(I would, of course, have preferred that my two children arrive by two utterly uncomplicated vaginal deliveries during which I felt no need for medication of any kind, but it turns out no one has the power to arrange that.)

There are a lot of factors that go into c-section rates, and my preference is to validate mothers. If you had a c-section, I presume you made a choice with the best information available to you at the time, including many unquantifiable factors, such as how YOU felt, what YOUR resources were, what YOUR hospital and doctor are like, and what YOUR risk tolerance is.

If you feel you should not have had a c-section, that is your judgment and I support you in reacting to that, but that's kind of a different question.
I couldn't agree more! My first birth I did everything possible to avoid a c/s, my second birth the cards didn't fall in my favor. I avoid discussing my c/s here because I've seen too many moms have to justify their birth to other members.

It's not my place to judge the decisions of other - for all we know there may be more factors in play that the mom isn't comfortable sharing with the world. Your birth, your choices. No judgement from me regardless.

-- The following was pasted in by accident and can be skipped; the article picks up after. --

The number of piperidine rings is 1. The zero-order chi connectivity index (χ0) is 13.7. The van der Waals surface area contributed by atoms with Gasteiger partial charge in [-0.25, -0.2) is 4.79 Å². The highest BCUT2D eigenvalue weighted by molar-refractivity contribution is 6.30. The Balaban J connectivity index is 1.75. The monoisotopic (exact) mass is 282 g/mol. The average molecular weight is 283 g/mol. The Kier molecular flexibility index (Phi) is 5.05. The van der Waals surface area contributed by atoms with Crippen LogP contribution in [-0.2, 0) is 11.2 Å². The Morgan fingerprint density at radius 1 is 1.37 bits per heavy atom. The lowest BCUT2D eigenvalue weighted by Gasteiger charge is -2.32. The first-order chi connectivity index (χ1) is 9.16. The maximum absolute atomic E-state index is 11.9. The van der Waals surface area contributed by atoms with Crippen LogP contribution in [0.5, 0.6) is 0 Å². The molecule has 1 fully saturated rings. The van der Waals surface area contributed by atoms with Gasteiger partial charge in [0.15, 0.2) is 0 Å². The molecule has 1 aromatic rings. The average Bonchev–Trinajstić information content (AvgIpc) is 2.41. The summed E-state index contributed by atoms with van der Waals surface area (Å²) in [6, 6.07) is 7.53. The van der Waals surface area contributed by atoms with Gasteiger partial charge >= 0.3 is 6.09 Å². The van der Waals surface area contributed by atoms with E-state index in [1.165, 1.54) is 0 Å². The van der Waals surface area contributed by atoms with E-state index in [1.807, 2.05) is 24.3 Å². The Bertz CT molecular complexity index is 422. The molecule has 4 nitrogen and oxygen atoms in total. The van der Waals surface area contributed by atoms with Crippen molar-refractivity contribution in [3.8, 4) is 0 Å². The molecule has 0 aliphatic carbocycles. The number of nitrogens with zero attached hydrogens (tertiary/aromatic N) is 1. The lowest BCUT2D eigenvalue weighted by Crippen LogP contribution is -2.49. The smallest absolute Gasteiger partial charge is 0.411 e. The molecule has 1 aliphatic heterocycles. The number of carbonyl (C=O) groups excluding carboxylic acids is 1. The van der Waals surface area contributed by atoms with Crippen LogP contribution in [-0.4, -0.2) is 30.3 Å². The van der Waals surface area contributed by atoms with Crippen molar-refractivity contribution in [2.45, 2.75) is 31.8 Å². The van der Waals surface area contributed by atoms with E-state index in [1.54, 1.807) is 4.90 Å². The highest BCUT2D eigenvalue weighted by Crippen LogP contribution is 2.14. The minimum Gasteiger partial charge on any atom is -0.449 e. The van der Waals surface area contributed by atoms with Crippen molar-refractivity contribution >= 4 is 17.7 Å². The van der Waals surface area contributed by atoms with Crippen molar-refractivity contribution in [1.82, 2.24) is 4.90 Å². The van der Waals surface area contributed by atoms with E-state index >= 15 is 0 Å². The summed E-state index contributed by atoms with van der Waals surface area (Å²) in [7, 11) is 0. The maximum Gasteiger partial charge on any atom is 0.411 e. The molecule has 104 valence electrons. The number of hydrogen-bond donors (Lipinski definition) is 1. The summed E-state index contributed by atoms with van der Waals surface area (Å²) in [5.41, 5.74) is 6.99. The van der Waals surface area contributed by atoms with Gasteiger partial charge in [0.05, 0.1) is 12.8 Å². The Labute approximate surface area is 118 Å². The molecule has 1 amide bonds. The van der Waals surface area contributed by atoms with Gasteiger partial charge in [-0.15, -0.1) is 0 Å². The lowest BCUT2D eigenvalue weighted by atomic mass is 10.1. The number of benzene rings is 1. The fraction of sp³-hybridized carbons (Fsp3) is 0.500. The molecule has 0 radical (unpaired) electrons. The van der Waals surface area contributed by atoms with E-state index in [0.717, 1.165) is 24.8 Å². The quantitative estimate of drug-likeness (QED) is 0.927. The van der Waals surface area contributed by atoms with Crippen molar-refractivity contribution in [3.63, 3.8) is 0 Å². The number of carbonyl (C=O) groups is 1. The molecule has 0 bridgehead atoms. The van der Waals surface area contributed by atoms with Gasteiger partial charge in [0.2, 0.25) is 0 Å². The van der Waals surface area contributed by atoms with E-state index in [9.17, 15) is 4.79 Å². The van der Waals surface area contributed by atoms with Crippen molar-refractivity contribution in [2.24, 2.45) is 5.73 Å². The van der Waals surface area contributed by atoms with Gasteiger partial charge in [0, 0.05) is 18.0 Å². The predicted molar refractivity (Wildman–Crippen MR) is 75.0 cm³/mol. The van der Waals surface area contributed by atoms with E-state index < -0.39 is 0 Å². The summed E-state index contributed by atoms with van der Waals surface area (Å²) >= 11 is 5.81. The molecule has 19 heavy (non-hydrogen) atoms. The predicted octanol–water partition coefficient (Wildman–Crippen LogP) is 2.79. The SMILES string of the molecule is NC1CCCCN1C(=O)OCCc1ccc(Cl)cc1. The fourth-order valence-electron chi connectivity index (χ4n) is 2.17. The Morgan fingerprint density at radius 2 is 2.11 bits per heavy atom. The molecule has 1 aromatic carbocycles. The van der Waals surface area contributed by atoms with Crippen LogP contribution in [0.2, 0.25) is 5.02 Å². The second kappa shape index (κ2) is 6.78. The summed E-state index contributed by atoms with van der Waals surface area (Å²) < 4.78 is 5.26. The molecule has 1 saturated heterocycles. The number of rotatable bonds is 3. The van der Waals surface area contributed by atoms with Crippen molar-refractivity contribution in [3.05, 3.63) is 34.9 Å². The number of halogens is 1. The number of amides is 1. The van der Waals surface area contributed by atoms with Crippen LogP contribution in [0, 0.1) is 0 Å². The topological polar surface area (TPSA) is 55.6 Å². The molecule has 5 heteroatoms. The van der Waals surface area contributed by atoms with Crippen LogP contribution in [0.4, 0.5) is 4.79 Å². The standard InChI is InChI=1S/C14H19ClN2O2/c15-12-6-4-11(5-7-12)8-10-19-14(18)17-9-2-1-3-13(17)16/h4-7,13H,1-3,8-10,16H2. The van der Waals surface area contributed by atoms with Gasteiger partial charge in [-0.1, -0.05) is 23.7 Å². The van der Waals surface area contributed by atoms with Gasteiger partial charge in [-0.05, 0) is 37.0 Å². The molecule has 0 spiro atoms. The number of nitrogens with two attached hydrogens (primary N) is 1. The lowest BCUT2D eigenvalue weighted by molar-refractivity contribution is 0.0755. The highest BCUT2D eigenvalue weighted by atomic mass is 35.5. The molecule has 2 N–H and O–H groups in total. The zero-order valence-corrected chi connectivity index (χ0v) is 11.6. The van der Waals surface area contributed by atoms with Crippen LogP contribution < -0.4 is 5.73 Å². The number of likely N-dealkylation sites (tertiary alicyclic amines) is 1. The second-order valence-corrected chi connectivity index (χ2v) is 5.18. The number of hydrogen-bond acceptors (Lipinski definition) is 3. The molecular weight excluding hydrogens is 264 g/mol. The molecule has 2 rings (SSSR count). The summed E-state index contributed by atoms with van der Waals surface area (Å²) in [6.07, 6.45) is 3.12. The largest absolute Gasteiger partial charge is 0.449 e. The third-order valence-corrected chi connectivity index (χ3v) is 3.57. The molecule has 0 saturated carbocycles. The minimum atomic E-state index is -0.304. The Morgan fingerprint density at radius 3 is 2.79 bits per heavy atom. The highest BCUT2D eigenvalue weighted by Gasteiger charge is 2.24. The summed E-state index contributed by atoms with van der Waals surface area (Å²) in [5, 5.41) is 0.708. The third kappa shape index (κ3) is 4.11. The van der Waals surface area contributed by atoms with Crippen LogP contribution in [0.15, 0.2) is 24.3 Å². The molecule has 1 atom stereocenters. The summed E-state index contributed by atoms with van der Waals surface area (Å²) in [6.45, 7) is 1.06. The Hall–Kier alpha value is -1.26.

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Could you have refused to use the new and improved bandage which did not work for you? I am always amazed at what is considered an improvement in medical care and what is not. If it is not proven, the patient should know. Usually, the patient is blamed for the product's shortcomings. The new and improved bandage was certainly not used in your best interests. Patients should know what their choices are.
That's the thing! In my situation, I was told that this was what was being used now and later found out that it was a trial that they were running on a few patients by their OB.
 

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In my opinion, you may have been denied the right to informed consent. If you had been told of the experimental nature of this brand new fangled bandage, maybe you would have been more circumspect about agreeing to its use on you while recuperating from your c/sec. I am not going to tell you what you would have thought at that point in time, but you should have had more information to make a more informed decision for your own recovery.